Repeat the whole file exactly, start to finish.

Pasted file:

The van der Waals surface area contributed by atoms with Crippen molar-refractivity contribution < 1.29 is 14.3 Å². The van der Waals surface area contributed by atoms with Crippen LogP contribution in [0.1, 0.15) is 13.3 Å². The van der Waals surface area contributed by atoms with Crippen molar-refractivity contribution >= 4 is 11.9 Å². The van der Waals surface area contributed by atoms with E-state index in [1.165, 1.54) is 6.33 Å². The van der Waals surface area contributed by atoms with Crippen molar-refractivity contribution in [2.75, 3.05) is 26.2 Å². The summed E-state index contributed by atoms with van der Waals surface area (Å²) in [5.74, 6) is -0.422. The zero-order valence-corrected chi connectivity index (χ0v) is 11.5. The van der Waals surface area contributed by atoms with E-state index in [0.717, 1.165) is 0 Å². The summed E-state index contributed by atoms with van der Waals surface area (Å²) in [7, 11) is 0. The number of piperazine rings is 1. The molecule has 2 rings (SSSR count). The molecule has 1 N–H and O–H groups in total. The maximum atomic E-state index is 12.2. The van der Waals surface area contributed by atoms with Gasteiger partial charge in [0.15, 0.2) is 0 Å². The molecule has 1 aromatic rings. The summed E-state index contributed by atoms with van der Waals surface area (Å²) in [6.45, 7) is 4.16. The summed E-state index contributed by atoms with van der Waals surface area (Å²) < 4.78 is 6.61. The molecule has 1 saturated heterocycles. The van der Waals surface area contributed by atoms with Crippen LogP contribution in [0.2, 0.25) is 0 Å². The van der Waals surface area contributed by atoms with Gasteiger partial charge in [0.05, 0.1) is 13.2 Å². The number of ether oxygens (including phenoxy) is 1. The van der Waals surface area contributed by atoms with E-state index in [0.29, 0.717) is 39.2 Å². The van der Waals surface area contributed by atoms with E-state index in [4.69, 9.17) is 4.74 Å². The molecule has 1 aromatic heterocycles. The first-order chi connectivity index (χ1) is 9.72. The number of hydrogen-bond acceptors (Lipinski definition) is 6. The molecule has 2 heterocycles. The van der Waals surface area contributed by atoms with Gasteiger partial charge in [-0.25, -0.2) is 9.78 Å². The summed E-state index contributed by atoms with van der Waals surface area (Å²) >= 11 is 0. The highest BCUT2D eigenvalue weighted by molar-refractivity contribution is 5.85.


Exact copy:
The van der Waals surface area contributed by atoms with Crippen molar-refractivity contribution < 1.29 is 14.3 Å². The van der Waals surface area contributed by atoms with Crippen LogP contribution in [0.1, 0.15) is 13.3 Å². The van der Waals surface area contributed by atoms with Crippen molar-refractivity contribution >= 4 is 11.9 Å². The van der Waals surface area contributed by atoms with E-state index in [1.165, 1.54) is 6.33 Å². The van der Waals surface area contributed by atoms with Crippen molar-refractivity contribution in [2.75, 3.05) is 26.2 Å². The summed E-state index contributed by atoms with van der Waals surface area (Å²) in [5.74, 6) is -0.422. The zero-order valence-corrected chi connectivity index (χ0v) is 11.5. The van der Waals surface area contributed by atoms with E-state index in [0.717, 1.165) is 0 Å². The summed E-state index contributed by atoms with van der Waals surface area (Å²) in [7, 11) is 0. The number of piperazine rings is 1. The molecule has 2 rings (SSSR count). The molecule has 1 N–H and O–H groups in total. The maximum atomic E-state index is 12.2. The van der Waals surface area contributed by atoms with Gasteiger partial charge in [0.15, 0.2) is 0 Å². The molecule has 1 aromatic rings. The summed E-state index contributed by atoms with van der Waals surface area (Å²) in [6.45, 7) is 4.16. The summed E-state index contributed by atoms with van der Waals surface area (Å²) < 4.78 is 6.61. The molecule has 1 saturated heterocycles. The van der Waals surface area contributed by atoms with Crippen LogP contribution in [0.2, 0.25) is 0 Å². The van der Waals surface area contributed by atoms with Gasteiger partial charge in [0.05, 0.1) is 13.2 Å². The number of ether oxygens (including phenoxy) is 1. The van der Waals surface area contributed by atoms with E-state index in [0.29, 0.717) is 39.2 Å². The van der Waals surface area contributed by atoms with E-state index in [4.69, 9.17) is 4.74 Å². The molecule has 1 aromatic heterocycles. The first-order chi connectivity index (χ1) is 9.72. The number of hydrogen-bond acceptors (Lipinski definition) is 6. The molecule has 2 heterocycles. The van der Waals surface area contributed by atoms with Gasteiger partial charge in [-0.25, -0.2) is 9.78 Å². The summed E-state index contributed by atoms with van der Waals surface area (Å²) >= 11 is 0. The highest BCUT2D eigenvalue weighted by molar-refractivity contribution is 5.85.